Monday, March 13, 2006

Why we cared for Luna, and what we can learn

VICTORIA - Poor old Luna, just wanting to play, and ending up killed by a tug's propeller.
There was something sweet about the whale's fondness for contact with people. He had a much higher opinion of us than I do most of the time.
Maybe that's one of the reasons a lot of people liked the idea of Luna so much. The whale offered a badly needed vote of approval for our species, from a creature that seemed to embody childlike innocence and physical power. He could have eaten us, but instead played.
We know how messed up we are, how much havoc we wreak and how much harm we ignore. We're know we've made life tougher for the Orcas
But the whale still thought we were good enough to hang out with, poking up beside boats and sniffing at peoples' dogs, coming close for a head rub.
Not normal for a whale, of course. They're supposed to swim with other whales. That's important for them, and for their species. The U.S. government declared Puget Sound Orcas an endangered species last month. The loss of a young male is significant.
Some groups wanted Luna captured and hauled down by truck from Gold River to southern Vancouver Island, and then re-united with his pod. They say his death shows it was a mistake not to take action much earlier, before Luna had become so used to contact with people. Springer, another wayward Orca, was successfully reunited with his pod in a similar process.
Maybe. I'm not so sure.
There was no guarantee that the plan would work, or that Luna would survive. If he was released in southern waters, and failed to start acting more like a normal whale, he would be a serious menace to the heavier boat traffic. The plan then was to capture him and send him off to an aquarium.
And who knows why Luna ended up alone in Nootka Sound. Maybe he was shunned, and for some good biological reason - a recognition by the other whales of some deficiency that made him a destructive genetic force.
Maybe he just ddn't get along with his family. (Another reason some people may have been so fond of L-98, as Luna was properly known.)
Maybe he was just strange, the way some people are. Rent Werner Herzog's Grizzly Man, a documentary about a researcher who prefers the company of Alaskan grizzlies to people. He's a strange man. And he ends up eaten by the bears. Kind of a species-reversed version of Luna.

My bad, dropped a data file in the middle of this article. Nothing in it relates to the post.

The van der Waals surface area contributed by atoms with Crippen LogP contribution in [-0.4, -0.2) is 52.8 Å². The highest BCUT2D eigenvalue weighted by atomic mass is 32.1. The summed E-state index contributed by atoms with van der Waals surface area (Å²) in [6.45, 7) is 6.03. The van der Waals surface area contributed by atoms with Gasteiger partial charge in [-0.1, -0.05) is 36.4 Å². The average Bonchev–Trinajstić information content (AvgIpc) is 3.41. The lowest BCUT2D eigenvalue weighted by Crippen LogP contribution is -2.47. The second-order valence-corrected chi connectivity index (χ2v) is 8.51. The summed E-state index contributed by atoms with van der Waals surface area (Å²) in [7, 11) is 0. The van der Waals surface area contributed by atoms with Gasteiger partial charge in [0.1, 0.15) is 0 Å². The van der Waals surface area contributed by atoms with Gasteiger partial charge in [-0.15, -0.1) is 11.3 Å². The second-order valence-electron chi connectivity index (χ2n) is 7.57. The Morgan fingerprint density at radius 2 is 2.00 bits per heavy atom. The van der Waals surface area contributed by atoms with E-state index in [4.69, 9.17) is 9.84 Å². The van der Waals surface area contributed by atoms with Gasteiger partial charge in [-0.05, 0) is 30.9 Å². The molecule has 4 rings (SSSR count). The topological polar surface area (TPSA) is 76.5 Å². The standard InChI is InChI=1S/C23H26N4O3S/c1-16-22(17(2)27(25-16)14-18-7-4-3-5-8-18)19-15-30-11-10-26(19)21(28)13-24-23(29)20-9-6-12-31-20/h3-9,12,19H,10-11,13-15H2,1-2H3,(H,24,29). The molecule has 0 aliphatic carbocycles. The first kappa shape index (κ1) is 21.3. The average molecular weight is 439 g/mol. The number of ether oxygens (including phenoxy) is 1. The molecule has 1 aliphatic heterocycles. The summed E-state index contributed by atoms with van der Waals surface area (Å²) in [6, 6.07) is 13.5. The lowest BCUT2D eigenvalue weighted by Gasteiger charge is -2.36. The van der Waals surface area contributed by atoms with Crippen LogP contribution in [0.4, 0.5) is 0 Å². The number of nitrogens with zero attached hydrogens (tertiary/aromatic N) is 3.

The DFO and others are calling for an investigation into how the problem of Luna was handled.
It's reasonable idea. There may be something to learn by looking back at how the strange story unfolded. Luna showed up in Nootka Sound as a one-year-old, almost five years ago, and soon began coming into contact with boats.
The process of figuring out what to do got tied up in mistrust of the DFO, scientific disagreement and the Mowachaht/Muchalaht First Nation's belief that Luna carried the spirit of a revered chief, who died around the time the whale showed up. The delays made successful reunification less likely. So instead the First Nation was paid to try and look out for Luna.
A modest investigation, with input from everyone involved, might ensure we do better if this happens again.
But I was camping on the weekend, just south of Campbell River with a gang of kids. We went for a walk, brilliant sun off the new snow, the ocean on side and a pond on the other. Truly beautiful. And as we came through some trees, we saw a Trumpeter Swan on the thin ice of the pond, its neck broken and its head almost dragging on the ice.
Perhaps an eagle had attacked, or the swan had landed awkwardly on the unexpected ice - we didn't know. It staggered a few steps, fell. Rose again. Walked a few steps, fell and stayed down, feathers ruffling in the breeze.
Everything dies. Our fondness for them doesn't change that.
Footnote: it's faintly troubling how much we were moved by Luna, and how little we are moved by the plight of people in real suffering. About $500,000 in donations was pledged to help relocate the whale, and the government spent a great deal on top of that. Anyone who has tried to seek donations knows just how difficult it is to raise that much money to help people.

1 comment:

Anonymous said...

Now that Luna has died, the Indians claim that it wasn't their fault. and suddenly the spirit of th dead chief is now attached to a wolf. The T/C had a story today and the guy who wrote it said his group had tried to move Luna when he was still small and quite young. Greater minds said no. The feds finally got into the act but the local band got in the way. Who to blame? Well take your pick